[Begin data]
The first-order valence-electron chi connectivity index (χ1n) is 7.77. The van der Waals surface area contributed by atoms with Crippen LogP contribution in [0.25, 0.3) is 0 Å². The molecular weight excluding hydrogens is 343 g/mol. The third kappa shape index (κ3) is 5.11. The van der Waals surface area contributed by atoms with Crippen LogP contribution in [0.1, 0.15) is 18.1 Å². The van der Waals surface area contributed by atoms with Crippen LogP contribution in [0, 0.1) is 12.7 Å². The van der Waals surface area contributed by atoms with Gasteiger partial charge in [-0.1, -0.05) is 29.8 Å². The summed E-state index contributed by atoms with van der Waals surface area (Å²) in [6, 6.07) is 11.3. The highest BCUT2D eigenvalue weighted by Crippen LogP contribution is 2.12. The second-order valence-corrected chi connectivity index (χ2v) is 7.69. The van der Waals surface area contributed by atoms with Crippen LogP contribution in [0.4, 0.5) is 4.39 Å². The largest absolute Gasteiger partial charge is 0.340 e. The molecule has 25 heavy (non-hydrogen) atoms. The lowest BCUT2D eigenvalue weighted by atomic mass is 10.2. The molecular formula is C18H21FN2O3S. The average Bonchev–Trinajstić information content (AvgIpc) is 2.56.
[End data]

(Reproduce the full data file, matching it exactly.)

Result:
The first-order valence-electron chi connectivity index (χ1n) is 7.77. The van der Waals surface area contributed by atoms with Crippen LogP contribution in [0.25, 0.3) is 0 Å². The molecular weight excluding hydrogens is 343 g/mol. The third kappa shape index (κ3) is 5.11. The van der Waals surface area contributed by atoms with Crippen LogP contribution in [0.1, 0.15) is 18.1 Å². The van der Waals surface area contributed by atoms with Crippen LogP contribution in [0, 0.1) is 12.7 Å². The van der Waals surface area contributed by atoms with Gasteiger partial charge in [-0.1, -0.05) is 29.8 Å². The summed E-state index contributed by atoms with van der Waals surface area (Å²) in [6, 6.07) is 11.3. The highest BCUT2D eigenvalue weighted by Crippen LogP contribution is 2.12. The second-order valence-corrected chi connectivity index (χ2v) is 7.69. The van der Waals surface area contributed by atoms with Crippen LogP contribution in [0.4, 0.5) is 4.39 Å². The largest absolute Gasteiger partial charge is 0.340 e. The molecule has 25 heavy (non-hydrogen) atoms. The lowest BCUT2D eigenvalue weighted by atomic mass is 10.2. The molecular formula is C18H21FN2O3S. The average Bonchev–Trinajstić information content (AvgIpc) is 2.56.